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N.Y. Pension Official Allegedly Bribed With Prostitutes, Drugs

Mark Lennihan
U.S. Attorney Preet Bharara announces charges on Wednesday in New York against Navnoor Kang, a former portfolio manager at the New York State Common Retirement Fund and two broker-dealers for participating in a "pay-for-play" scheme.

U.S. Attorney Preet Bharara is bringing charges against a former portfolio manager in the state’s pension fund, saying he accepted bribes, which included prostitutes and illegal drugs, from two hedge fund brokers.

State Comptroller Tom DiNapoli, who is not implicated in the case, says in a statement that he’s “outraged” by the “shocking betrayal” of the former portfolio manager, Navnoor Kang, who was fired in February. And DiNapoli thanked the U.S. Attorney for bringing the charges.

But Governor Cuomo, a long-time political rival of the comptroller, says it raises questions about the state comptroller’s role as sole trustee of one of the largest pension funds in the nation.

Cuomo says hedge fund managers are eager for a share of the lucrative fund.

“The temptation for corruption, and bribery and bid rigging is very, very high,” Cuomo said. “Given the system we have.”

Cuomo compared the case to his successful prosecution of a former state comptroller, when Cuomo was state attorney general. Alan Hevesi served jail time for corruption.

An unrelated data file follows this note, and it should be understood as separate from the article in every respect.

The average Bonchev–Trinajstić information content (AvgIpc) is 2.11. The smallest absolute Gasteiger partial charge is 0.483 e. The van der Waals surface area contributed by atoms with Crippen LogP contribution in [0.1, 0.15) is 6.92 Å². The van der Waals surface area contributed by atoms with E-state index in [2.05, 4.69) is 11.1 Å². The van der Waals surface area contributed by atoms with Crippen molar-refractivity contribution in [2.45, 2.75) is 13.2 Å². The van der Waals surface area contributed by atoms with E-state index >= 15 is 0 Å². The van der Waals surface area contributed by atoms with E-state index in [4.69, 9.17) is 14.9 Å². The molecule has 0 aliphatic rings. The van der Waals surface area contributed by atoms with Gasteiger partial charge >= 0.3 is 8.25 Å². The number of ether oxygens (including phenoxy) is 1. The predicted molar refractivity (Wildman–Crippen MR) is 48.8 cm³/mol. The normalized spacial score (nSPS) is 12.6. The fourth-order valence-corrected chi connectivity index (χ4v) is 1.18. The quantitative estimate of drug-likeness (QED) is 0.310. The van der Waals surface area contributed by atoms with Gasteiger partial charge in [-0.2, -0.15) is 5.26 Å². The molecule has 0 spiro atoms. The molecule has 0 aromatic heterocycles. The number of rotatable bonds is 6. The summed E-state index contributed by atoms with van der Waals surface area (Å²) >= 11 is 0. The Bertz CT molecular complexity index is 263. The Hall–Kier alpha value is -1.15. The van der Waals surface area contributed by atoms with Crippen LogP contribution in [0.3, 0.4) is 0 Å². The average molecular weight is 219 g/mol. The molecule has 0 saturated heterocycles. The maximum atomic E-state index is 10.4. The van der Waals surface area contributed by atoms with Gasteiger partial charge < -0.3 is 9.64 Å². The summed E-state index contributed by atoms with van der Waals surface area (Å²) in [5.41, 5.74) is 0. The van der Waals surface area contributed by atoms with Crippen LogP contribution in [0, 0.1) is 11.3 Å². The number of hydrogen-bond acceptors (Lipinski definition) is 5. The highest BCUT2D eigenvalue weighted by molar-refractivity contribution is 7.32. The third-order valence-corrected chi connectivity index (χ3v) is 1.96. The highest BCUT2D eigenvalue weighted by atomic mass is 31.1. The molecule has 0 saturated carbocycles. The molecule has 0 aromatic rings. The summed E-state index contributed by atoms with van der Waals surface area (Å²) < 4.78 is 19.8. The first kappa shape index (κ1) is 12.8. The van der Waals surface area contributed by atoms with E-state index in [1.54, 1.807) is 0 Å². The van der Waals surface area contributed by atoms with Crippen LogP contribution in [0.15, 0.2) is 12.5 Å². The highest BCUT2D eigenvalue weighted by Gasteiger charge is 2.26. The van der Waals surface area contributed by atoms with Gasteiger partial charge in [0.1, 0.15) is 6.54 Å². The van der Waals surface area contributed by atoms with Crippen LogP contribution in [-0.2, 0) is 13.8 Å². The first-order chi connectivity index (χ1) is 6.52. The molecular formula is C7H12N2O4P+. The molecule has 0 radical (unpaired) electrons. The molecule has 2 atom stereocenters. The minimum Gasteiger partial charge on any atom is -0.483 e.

In response to the governor’s comments, a spokeswoman for the comptroller says the crimes were the work of a “rogue employee,” and that pension fund boards have also had scandals.  

Governor Cuomo’s administration is also facing its own scandal from a federal probe. The governor’s former top aide, a lobbyist close to the Cuomo family, the former head of SUNY Polytechnic, and several others have been charged with or pleaded guilty to bribery and bid rigging in connection with an economic development contract scandal that includes Buffalo Billion projects. 

Karen has covered state government and politics for New York State Public Radio, a network of 10 New York and Connecticut stations, since 1990. She is also a regular contributor to the statewide public television program about New York State government, New York Now. She appears on the reporter’s roundtable segment, and interviews newsmakers.